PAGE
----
The world changed when Prozac came out in 1989. A few years later, in 1993, Risperdal was FDA approved for schizophrenia, heralding the “second generation” antipsychotic medication family which includes drugs such as Zyprexa, Geodon, Seroquel, Abilify, Latuda, Saphris and Fanapt. As with all new drugs, there is tremendous hope that the disease sufferers will have relief, and yet, as the story unfolds, the patients may experience greater relief, but they also suffer new side effects which the “first generation” drugs did not have. In other words, like so many things in life, it was a trade-off, as opposed to a transformational treatment. Whereas first generation antipsychotics gave patients a “Parkinson’s look,” second generation antipsychotics cause metabolic symptoms, meaning they are at significantly higher risk for cardiovascular disease and hence a shortened lifespan. Since the metabolic syndrome evolves over time, patients on second generation drugs appear “normal” whereas patients on first generation drugs look “diseased” and hence there is a greater tolerance of these second generation drugs by the general public. As a result, these second-generation antipsychotics are overprescribed to populations in which behaviors may be difficult to manage, such as in foster care and nursing homes. So, coincident with Prozac bringing in a generation of people who are medicated with psychotropic drugs, Risperdal was introduced adding on to the explosion in psychopharmacology. Further, in 2006, Risperdal was approved for the treatment of irritability associated with autism, opening the door to children being placed on antipsychotic medications in shocking numbers. This is disturbing because metabolic side effects are cumulative, and as such, the longer a patient is on these medications, the greater the risk of both morbidity and mortality. The antipsychotics, since they appear easy to tolerate, have become the go-to drug for all behaviors which are scary, which includes severe anxiety and severe anger. As such, there is less of a curiosity about why the patient is anxious and/or angry, and a quick trigger to give medications which immediately calms, but with long-term risks, many people do not want to consider. This issue of short-term relief, in exchange for long-term problems, is a particular problem given that outcome measures are often for short-term issues, and so the data can appear positive, if the measurements are done fairly quickly after symptom presentation.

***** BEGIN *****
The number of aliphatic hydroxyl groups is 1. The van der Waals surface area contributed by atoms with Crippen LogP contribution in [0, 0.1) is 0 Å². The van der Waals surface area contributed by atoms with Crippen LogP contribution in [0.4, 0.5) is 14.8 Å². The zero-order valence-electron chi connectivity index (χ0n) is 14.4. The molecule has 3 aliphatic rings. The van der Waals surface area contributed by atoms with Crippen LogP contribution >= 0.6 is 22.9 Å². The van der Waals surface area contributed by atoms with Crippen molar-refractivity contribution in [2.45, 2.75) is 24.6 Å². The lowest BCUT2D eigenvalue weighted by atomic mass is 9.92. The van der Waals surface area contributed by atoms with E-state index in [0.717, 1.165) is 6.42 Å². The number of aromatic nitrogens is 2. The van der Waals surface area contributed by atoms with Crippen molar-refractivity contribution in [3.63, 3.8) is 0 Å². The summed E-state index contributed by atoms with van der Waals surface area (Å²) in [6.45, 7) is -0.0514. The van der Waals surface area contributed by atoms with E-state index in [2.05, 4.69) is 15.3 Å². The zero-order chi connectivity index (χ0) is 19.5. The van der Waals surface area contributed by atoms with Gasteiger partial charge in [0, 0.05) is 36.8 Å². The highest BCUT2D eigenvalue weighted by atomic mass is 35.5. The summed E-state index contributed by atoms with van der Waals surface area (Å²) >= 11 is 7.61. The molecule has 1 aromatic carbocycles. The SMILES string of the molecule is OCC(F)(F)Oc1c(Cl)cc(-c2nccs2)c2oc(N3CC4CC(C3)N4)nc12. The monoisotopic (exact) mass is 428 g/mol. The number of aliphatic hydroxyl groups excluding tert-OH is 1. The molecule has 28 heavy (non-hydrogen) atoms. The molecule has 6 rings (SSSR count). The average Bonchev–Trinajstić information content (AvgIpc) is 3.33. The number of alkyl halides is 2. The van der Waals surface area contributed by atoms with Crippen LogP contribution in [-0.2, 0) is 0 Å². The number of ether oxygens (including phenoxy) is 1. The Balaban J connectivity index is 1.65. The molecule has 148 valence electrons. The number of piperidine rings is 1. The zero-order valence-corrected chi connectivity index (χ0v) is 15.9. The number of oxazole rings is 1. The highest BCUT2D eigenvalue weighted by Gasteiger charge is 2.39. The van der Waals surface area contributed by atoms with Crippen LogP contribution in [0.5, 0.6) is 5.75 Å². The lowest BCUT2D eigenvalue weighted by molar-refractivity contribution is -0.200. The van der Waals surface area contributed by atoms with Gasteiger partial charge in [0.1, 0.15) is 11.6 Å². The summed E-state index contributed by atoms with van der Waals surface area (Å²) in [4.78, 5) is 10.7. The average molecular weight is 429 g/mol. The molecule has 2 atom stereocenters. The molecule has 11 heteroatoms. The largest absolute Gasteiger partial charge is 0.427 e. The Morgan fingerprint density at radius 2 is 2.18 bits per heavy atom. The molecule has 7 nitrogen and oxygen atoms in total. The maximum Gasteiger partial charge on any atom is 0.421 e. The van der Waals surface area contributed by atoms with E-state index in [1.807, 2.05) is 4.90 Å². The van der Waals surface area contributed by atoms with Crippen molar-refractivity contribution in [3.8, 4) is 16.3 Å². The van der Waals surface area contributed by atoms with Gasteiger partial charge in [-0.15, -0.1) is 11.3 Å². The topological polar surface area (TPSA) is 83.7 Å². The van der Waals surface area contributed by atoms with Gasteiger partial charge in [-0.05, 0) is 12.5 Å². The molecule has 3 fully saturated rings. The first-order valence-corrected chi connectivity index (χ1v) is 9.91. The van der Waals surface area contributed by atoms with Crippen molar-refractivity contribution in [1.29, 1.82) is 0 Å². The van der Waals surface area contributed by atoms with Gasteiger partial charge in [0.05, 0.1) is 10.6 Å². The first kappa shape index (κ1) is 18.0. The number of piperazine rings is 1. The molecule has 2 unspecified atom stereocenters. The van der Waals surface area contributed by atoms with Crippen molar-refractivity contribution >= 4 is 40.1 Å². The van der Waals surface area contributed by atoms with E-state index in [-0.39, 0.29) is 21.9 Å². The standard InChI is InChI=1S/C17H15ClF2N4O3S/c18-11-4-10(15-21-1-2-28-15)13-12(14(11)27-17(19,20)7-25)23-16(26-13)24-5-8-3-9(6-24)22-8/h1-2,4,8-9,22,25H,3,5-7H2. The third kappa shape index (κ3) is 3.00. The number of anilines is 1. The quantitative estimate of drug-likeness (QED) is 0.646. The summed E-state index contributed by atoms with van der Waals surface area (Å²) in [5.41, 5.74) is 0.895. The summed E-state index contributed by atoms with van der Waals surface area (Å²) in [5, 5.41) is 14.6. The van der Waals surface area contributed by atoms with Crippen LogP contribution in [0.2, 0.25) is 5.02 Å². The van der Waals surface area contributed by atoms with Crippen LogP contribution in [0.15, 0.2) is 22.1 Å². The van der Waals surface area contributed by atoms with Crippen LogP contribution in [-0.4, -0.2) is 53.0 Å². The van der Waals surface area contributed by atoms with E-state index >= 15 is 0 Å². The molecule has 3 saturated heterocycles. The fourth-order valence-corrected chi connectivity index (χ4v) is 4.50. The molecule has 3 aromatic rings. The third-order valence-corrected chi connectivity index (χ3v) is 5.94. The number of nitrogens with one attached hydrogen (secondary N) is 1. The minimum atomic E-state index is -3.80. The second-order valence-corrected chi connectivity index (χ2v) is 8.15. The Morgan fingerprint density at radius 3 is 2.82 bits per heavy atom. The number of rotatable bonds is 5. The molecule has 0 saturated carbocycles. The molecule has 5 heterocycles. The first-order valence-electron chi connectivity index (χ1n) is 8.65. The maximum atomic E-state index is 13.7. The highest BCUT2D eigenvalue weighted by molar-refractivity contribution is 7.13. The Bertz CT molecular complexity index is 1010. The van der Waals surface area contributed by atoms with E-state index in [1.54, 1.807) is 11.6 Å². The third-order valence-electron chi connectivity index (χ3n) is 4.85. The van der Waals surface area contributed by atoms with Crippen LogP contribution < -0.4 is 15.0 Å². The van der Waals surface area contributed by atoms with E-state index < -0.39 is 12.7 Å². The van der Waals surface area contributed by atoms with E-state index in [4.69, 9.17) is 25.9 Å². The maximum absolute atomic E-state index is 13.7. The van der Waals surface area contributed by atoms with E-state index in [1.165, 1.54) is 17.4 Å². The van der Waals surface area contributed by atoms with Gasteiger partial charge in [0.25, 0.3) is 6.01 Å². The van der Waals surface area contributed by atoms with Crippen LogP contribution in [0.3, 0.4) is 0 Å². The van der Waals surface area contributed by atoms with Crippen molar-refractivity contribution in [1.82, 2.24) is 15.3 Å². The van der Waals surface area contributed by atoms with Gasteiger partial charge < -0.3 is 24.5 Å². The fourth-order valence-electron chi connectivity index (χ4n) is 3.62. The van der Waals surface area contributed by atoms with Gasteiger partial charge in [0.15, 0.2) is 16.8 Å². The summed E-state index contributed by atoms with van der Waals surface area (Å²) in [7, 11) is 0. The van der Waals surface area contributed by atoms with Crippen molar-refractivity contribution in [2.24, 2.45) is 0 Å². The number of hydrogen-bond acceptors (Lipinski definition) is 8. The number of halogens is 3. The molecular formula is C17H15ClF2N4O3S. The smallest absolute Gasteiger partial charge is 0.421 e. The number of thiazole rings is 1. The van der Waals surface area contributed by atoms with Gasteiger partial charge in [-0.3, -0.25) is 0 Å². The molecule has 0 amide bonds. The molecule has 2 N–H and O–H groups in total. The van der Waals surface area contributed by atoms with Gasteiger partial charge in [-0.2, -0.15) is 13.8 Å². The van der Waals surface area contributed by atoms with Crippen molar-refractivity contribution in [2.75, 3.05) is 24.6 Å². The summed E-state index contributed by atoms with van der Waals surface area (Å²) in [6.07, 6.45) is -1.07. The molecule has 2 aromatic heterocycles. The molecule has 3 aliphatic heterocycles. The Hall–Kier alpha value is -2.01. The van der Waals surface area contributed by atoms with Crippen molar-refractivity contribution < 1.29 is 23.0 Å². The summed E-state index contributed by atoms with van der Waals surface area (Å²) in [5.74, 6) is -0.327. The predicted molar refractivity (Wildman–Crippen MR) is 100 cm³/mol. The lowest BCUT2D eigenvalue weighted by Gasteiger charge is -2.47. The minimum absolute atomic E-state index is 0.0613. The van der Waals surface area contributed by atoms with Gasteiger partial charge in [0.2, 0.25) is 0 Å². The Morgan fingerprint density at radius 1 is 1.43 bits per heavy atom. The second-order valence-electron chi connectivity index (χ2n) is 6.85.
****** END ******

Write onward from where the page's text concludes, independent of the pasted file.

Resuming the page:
Arlie, a twelve-year old girl, comes to mind. She is bright, has an intact family, has four older and academically successful siblings, and she goes to a high-pressured private school. As the semester nears to an end, she refuses to go to school. No one knows why and she won’t say. Her parents take her to two psychiatrists. One says she should go on Abilify, an antipsychotic, to soothe her presumed anxiety about going to school. The second psychiatrist, many decades older than the first psychiatrist, suggests that she baby-step her way back to school, with incentives after each step, and with a peer assigned to helping her through her day. The parents, not wanting to “trouble the school” opt for medication. Arlie is placed on Abilify and she still refuses to go to school. Her Abilify is increased and then she reluctantly agrees to go. She stays on Abilify and the parents feel they made the right decision. Arlie, when asked, states she is “crazy” and so she is on medication. She feels she “gave up” because the medication dulled her brain, but it is also true, she would say, that it is easier for her to be in school. Arlie illustrates the complexity of these antipsychotic medications. The fact that they produce symptom relief is not necessarily a reason to prescribe them. Behavioral techniques to get her back to school would be more time-consuming and would require heavy lifting by both the school and the family. On the other hand, Arlie would not carry the emotional weight of being on a psychotropic medication. She would also not risk long-term side effects and perhaps most importantly, she would not have the cognitive dulling associated with this class of medication. This case illustrates the tremendous generational divide in treatment approaches. It also illustrates the cultural shift which has taken place over my lifetime. When I trained in child psychiatry 1989-1991, most parents were frightened of medicating their children. Today, I see that , like Arlie’s parents, there is an eagerness to medicate and have the problems be resolved relatively quickly. The fact that antipsychotics no longer make patients look like they have a terrible neurological disease has opened up use of these medications to populations, such as children, who benefit from their calming effects. This benefit comes at a scary price. And so, the class discussion will begin.